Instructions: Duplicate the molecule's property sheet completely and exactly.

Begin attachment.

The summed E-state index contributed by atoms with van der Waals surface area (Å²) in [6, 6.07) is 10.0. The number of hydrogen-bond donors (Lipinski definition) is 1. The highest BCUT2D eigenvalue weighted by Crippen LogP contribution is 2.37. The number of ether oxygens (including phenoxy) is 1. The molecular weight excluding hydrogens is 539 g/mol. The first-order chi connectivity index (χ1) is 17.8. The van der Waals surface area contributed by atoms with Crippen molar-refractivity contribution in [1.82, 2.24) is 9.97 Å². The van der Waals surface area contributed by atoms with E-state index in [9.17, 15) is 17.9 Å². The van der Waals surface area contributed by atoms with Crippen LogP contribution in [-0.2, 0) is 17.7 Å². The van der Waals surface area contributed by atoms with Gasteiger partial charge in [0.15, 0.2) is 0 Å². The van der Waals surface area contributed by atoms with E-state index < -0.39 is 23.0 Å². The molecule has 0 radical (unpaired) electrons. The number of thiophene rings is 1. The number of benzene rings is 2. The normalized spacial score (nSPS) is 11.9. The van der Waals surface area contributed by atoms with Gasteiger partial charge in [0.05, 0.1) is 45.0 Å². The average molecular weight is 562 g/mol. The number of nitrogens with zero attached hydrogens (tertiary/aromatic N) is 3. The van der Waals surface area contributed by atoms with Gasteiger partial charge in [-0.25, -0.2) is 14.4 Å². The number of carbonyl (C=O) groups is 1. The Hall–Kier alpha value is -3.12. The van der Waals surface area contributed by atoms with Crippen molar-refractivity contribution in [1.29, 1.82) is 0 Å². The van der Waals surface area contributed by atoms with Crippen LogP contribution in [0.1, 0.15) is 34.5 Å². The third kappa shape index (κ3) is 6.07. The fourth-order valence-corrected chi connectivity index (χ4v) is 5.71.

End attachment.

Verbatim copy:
The summed E-state index contributed by atoms with van der Waals surface area (Å²) in [6, 6.07) is 10.0. The number of hydrogen-bond donors (Lipinski definition) is 1. The highest BCUT2D eigenvalue weighted by Crippen LogP contribution is 2.37. The number of ether oxygens (including phenoxy) is 1. The molecular weight excluding hydrogens is 539 g/mol. The first-order chi connectivity index (χ1) is 17.8. The van der Waals surface area contributed by atoms with Crippen molar-refractivity contribution in [1.82, 2.24) is 9.97 Å². The van der Waals surface area contributed by atoms with E-state index in [9.17, 15) is 17.9 Å². The van der Waals surface area contributed by atoms with Crippen LogP contribution in [-0.2, 0) is 17.7 Å². The van der Waals surface area contributed by atoms with Gasteiger partial charge in [0.15, 0.2) is 0 Å². The van der Waals surface area contributed by atoms with E-state index < -0.39 is 23.0 Å². The molecule has 0 radical (unpaired) electrons. The number of thiophene rings is 1. The number of benzene rings is 2. The normalized spacial score (nSPS) is 11.9. The van der Waals surface area contributed by atoms with Gasteiger partial charge in [0.05, 0.1) is 45.0 Å². The average molecular weight is 562 g/mol. The number of nitrogens with zero attached hydrogens (tertiary/aromatic N) is 3. The van der Waals surface area contributed by atoms with Gasteiger partial charge in [-0.25, -0.2) is 14.4 Å². The number of carbonyl (C=O) groups is 1. The Hall–Kier alpha value is -3.12. The van der Waals surface area contributed by atoms with Crippen molar-refractivity contribution in [1.29, 1.82) is 0 Å². The van der Waals surface area contributed by atoms with Crippen LogP contribution in [0.1, 0.15) is 34.5 Å². The third kappa shape index (κ3) is 6.07. The fourth-order valence-corrected chi connectivity index (χ4v) is 5.71.